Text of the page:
Monday, June 5, 2000


(10 shows that would run on my network)

10) M*A*S*H- The first few seasons were downright silly and the final few seasons were downright dreadful. But in between was some of the best writing TV will ever see. The show walked the line between comedy and tragedy better than any show before it. As funny as the Captain Tuttle episode or the unexploded bomb in the compound episode were ("...but first..."), the episode Hawkeye lost his writer friend (I never heard the bullet coming...) or the episode Radar stopped seeing Hawkeye in a heroic light were heartbreaking. When the show focused on the follies of the army rather than the obvious horrors of war, it was brilliant.

9) Rocky and Bullwinkle- It was a cartoon but it wasn't a kid's show. The animation was crude and the writing wickedly subversive. The side shows, Mr. Peobody, Fractured Fairytales, Dudley Dooright, gave way to the cliff hanging episodes of the moose and his flying squirrel friend. The jokes came fast and furious and it was a show you had to watch carefully to get all that was going on. And if you did, it was amazingly rewarding.

8) Sports Night- Recently canceled, this show was unlike anything we ever saw before. The dialogue was crisp and flowed like poetry. The show struggled to find its audience and this season was devoted to being a show within a show as the fictional sports program struggled for its life too.

7) Buffy the Vampire Slayer- Coming off its finest season ever despite the loss of several major characters (Angel, Cordelia, and for the most part Oz) this show is far and away the best written show on the air today. The obvious metaphor (the demons we are all facing in trying to find our place, our happiness) can be forgiven by the incredible witty humor. That the least interesting character of the show is Buffy herself says how much attention is paid to developing all the characters. The show is never predictable and it quite often deals with serious subjects (teenage depression, the consequences of sexual promiscuity, the efficiency and dangers of a lack of individual thought in a military complex, lesbianism...) so adeptly that one wonders how long it can keep up its unparalleled creativity.

6) The Slap Maxwell Story- Dabney Coleman's (one of our best good bad guys) show after his always interesting Buffalo Bill. Slap was a cranky and cynical sportswriter who nonetheless had a flicker of a kind soul underneath his lack of heart. This was one of the first half hour shows that wasn't a sitcom- it was as heart tugging and moody as it was funny.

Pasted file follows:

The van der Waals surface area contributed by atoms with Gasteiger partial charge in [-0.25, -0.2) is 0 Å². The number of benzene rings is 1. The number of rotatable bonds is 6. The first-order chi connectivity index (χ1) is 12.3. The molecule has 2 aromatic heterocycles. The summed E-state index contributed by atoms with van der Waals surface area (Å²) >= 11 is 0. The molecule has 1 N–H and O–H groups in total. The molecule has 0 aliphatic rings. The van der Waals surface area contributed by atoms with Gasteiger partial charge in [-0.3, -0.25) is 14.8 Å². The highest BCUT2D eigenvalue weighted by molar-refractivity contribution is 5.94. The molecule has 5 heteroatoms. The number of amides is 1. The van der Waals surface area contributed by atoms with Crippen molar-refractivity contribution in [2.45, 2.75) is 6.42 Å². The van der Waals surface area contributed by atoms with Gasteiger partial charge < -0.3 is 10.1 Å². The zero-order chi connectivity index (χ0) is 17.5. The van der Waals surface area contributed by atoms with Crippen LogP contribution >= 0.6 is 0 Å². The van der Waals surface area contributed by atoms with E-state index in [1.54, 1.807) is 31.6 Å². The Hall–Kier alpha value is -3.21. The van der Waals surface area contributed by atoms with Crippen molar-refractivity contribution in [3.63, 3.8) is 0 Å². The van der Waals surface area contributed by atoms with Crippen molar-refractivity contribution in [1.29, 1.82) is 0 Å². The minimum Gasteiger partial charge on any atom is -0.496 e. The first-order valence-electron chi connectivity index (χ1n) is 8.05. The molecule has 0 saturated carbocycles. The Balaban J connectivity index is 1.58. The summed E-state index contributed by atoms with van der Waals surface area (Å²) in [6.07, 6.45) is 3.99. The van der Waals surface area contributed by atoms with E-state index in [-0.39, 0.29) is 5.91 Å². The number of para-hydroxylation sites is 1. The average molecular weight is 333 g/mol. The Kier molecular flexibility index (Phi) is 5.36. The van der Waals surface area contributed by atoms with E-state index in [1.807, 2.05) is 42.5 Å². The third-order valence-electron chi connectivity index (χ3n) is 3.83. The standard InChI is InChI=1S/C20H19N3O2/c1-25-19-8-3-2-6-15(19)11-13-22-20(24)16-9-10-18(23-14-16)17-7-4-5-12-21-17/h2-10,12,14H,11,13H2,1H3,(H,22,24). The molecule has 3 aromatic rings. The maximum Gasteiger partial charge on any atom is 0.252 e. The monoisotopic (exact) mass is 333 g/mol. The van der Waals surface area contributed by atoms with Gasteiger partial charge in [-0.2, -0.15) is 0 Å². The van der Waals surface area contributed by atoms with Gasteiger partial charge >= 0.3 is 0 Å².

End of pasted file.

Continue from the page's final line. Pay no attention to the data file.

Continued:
5) Fall and Rise of Reginald Perrin- A mid 1970's British comedy about a man who is so fed up with the sheer predictability of his life that he fakes his suicide (more than once) and comes back in several guises. Again the wonderful side characters (especially CJ and Jimmy) made this show an effective ensemble show. Leonard Rossiter as Reggie was perfectly neurotic.

4) The Simpsons- This is another show that over the years has undergone a drastic change in focus. Current episodes seldom follow a linear plot but are all over the map. Yet the rapid pop culture skewering references/refrential treatment makes this a show that can be watched over and over with admiration. Favorite episode: Lisa gets help learning how to play the blues on her saxophone from Bleeding Gums Murphy. "I'm the saddest girl in grade two..."

3) Late Night with David Letterman- Fun with velcro, Larry Bud, the Conspiracy Guy, Mr. T., Andy K.. Television hasn't been the same since.

2) Hill Street Blues- The original pitch of the show's creators, Steven Bochco and Michael Kozoll was this- a cop show that took place entirely in the station house, filmed on grainy black and white film with hand held cameras. There were to be few if any regular characters. "Make it messy," was the goal. What ultimately got on the air was a bit more conventional but the first season of this series has never been matched for its innovation. Storylines interweaved, most for several episodes, some never quite resolved. Dialogue overlapped, movement in front of the camera was common. It was gripping, it was chaotic. The show eventually drifted into more of a soap opera, but the writing remained sharp throughout. Cap'n Furillo remains my favorite TV character.

1) St. Elsewhere- It suffered because it never quite escaped the shadow of being called "Hill Street Blues in a hospital." It never got as popular as its predecessor (while Hill Street became a top ten show St. Elsewhere rarely finished in the top 40). Still, watching repeats of the two shows back to back, one begins to appreciate St. Elsewhere more and more. It was a gloomy show- neurotic characters that never quite could find happiness, and patients that seldom made it out of the hospital intact (or alive). The series finale was brilliant- suggesting that the entire show had been a fantasy of Tommy, an autistic child. A soulful show that somehow celebrated how frail life can be.

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